After a far too early alarm and throwing a few final things in the back of the car, it was off to Station Pier in Port Melbourne to … wait. And then to … wait a bit longer. But it’s ok, because after that I got to … wait longer still. Apparently there were large numbers of passengers today. Now there’s a surprise, with the Spirit of Tasmania being a passenger ferry and all.
Finally rolling the car up the ramp a mere five minutes after we were scheduled to depart, I settled into a fun filled nine hours of movie watching, ipod listening and book reading. It was a beautiful day for crossing Bass Straight, however, and the blue skies and open water helped blot out some sort of musical two-piece ensemble doing their best to destroy every top 40 ‘hit’ from the last half century on an all too regular basis.
After a similarly lengthy delay at Devonport due to quarantine inspections, I finally hit the road as the sun started to lower behind the hills. It was hard to keep my eyes on the road with the gorgeous pink sunset that ensued but somehow I managed to arrive at the Launceston Backpackers safe and sound about an hour later. Not much to report from the first night, by the time I was checked in and hitting the streets it was after 10pm and my options for beer and food were limited. I convinced the friendly bartender at the Pizza Pub to sell me a beer (but not a pizza), and I convinced the friendly server at Dominos to sell me a pizza (but not a beer). Success all round, I guess, and after stinking out the communal dining area at the hostel with the aroma of pepperoni, I retired to my dorm to enjoy the melodic tones of the World’s Snoriest Man for the night.
Despite my roommate’s buzzsaw impersonations, I’d highly recommend the Launceston Backpackers hostel. Spotless dorms, bathrooms and communal areas, good facilities and friendly staff, all for $21 a night for a bed in a 4 room dorm. Hard to go past that.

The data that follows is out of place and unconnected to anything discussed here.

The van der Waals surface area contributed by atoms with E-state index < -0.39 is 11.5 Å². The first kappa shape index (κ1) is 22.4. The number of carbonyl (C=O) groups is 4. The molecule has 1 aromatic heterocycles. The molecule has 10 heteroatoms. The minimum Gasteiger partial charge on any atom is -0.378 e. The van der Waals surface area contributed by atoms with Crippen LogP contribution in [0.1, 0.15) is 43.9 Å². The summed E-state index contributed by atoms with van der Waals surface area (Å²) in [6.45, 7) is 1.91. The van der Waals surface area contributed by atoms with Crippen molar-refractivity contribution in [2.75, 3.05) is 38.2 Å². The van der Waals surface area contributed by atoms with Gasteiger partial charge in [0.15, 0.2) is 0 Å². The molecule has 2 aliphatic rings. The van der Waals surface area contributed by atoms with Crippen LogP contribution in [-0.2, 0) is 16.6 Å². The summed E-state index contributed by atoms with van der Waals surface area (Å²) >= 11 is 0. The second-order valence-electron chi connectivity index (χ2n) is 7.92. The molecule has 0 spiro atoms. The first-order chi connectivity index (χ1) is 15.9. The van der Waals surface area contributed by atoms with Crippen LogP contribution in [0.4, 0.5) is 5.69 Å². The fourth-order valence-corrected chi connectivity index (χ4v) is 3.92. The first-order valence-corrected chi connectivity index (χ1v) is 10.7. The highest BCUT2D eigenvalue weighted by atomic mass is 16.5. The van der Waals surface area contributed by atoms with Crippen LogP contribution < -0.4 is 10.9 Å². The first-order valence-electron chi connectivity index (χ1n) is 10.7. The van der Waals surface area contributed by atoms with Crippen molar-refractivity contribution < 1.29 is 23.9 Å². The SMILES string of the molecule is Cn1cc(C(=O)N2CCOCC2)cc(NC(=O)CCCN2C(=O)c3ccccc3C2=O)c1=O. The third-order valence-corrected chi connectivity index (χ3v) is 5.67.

The next morning was gorgeous, and after picking up my sister Sooz from the airport (she’s joining me for a few days on this trip), we located our hotel, persuaded the receptionist to let us check in several hours early, and took her advice on where to eat breakfast. A good choice, as it transpired – the Blue Cafe in the Queen Victoria Art Gallery precinct (a converted railyard). Good, reasonably priced food in funky surroundings. I liked it.
Next stop: Cataract Gorge, via a bit of a wander around the city streets and parks. There’s some wonderful old buildings in Launceston – perhaps not a shock given Tasmania’s history, but it’s always nice to find a place that hasn’t knocked over all of it’s heritage and replaced it with concrete monstrosities designed by committee. The gorge itself was a welcome surprise – it’s a beautiful spot right on the edge of town, with flowing rapids, towering cliffs and minimal crowds. Generally it’s just a fantastic place to spend a few hours wandering and chilling out. So we did. Some smart person in Launceston’s civic history decided that a park and swimming pool beside the river would also be a good plan, and it certainly was.
After confirming that we were both sunburned it was time to grab a few essential supplies (snacks and vodka), have a nap and head out for dinner. We ended up at Mud Bar & Restaurant on the waterfront, in a smart part of town where the beautiful people in Launceston apparently go for a drink. Given the number of attractive women that seemed to fall into that category, I wasn’t complaining. The steak was excellent, albeit pricey, the beers were cold and the riverside views were excellent. I could really learn to like this place…